In January, we celebrated the 95th birthday of Addie Cunningham. A long-time Lancaster City resident, Mrs. Cunningham was a business owner, is a community leader in her South Lime Street neighborhood, a mom, a grandmother, a volunteer at Ebenezer Baptist where you can find her every Wednesday cooking meals for the community – and so much more.
In the State of the City this year, I shared about Violet Milburn, the namesake of the newly renovated Milburn Park in Southeast Lancaster, and the role she played in the neighborhood as a grandma to many.
I also was captivated by Rev. Louis Butcher’s walk-through time in which he had us riding trolley cars, and visiting the stores and restaurants of Lancaster past at the African American Historical Association luncheon, and then more recently about how 6 people and 57 dollars plus a lot of tenacity is what got Brightside Baptist started 22 years ago. Today, it’s an engine for our Southwest as a hub for community health, connection, and learning.
We’ve also renamed two schools in honor of Black women leaders, Dr. Rita Smith-Wade-El Elementary School and Hazel I. Jackson Middle School — honoring their legacy and providing opportunities to share their story too.
I share a few of these names and these stories of our elders for two main reasons:
First, they inspire me. They have all led a life grounded in service to others. They remind me of what our vision of creating a stronger, more equitable community looks like.
Second, their stories reflect just a few of the stories of African American people and their many contributions to our city as we honor Black History Month.
These stories, and the stories of many others, offer a look back at how in the face of many obstacles, Lancaster has evolved. History tells us about the swelling population in our city from the great migration in the 1920s up to Urban Renewal in the 1960s. Redlining that limited where black families could live or buy homes. An inhospitable community within and beyond city limits that went as far as codifying racism through racial covenants – clauses that prohibited anyone other than whites from owning homes. Even now, racial diversity in Lancaster County outside of Lancaster City is surprisingly small.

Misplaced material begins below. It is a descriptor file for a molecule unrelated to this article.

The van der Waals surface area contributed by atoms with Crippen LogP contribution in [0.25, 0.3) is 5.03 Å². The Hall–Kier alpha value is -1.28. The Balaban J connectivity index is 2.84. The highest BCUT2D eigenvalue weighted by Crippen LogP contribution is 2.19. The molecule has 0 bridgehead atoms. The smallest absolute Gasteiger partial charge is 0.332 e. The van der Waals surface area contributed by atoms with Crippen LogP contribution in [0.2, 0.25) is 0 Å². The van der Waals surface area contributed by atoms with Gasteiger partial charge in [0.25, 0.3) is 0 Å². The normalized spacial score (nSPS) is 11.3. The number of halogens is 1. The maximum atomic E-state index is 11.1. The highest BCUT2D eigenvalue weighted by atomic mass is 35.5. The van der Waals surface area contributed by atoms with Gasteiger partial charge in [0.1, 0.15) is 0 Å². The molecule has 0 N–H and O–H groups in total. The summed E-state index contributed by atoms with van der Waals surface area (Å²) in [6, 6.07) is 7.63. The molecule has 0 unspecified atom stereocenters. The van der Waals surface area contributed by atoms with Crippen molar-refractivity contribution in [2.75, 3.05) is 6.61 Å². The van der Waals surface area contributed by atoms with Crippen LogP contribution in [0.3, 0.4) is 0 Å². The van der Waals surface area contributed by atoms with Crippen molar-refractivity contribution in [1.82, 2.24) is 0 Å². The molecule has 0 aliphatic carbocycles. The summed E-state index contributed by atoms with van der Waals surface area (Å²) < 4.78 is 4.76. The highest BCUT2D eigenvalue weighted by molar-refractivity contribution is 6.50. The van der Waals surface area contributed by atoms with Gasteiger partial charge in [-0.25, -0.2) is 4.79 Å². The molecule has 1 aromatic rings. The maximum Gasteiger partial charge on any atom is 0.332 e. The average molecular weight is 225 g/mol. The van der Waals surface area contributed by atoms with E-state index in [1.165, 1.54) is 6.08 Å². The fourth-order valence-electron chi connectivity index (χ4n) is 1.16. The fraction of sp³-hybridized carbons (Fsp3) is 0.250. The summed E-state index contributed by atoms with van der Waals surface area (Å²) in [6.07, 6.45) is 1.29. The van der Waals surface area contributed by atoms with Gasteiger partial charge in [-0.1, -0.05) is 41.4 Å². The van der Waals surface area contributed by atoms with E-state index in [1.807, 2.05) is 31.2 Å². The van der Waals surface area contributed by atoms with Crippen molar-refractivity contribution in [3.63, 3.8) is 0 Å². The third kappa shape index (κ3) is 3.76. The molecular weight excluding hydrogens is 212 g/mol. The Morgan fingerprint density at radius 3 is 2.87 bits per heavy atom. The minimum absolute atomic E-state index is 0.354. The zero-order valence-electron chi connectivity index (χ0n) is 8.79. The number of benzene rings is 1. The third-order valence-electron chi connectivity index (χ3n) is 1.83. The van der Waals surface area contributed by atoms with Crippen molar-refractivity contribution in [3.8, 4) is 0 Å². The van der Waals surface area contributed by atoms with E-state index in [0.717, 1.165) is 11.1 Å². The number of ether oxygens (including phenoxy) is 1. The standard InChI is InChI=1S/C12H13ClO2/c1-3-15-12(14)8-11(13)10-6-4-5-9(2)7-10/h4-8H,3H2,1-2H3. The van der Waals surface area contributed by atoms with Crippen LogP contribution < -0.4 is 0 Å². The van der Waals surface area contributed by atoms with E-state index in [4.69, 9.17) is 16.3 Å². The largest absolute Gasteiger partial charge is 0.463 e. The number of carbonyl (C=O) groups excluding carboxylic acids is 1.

While redlining and racial covenants are a thing of the past, our Black neighbors continue to earn less and are less likely to own their own homes. This continues a national trend that deprives families from building wealth.
In our own county, we also know that black children are far more likely to attend high poverty schools. This is front and center as the School District of Lancaster defends the case against the Commonwealth of PA, seeking fair funding for our poorest schools across the state, including ours.
Black History Month is an opportunity to reflect on the absolute gift of our Black neighbors, like Addie Cunningham, Violet Milburn and Louis Butcher, and many others from venerable families. By learning our history, it can help guide our path forward — our investments, policies, and leadership.
Throughout this month, we’ll highlight stories, post data and share ways the city is working toward this more equitable future.
Lancaster, I invite you to join me in celebrating the brilliance of Lancaster’s Black History. And most of all, I invite you to take tangible action to build a more equitable Lancaster this month, and all year long.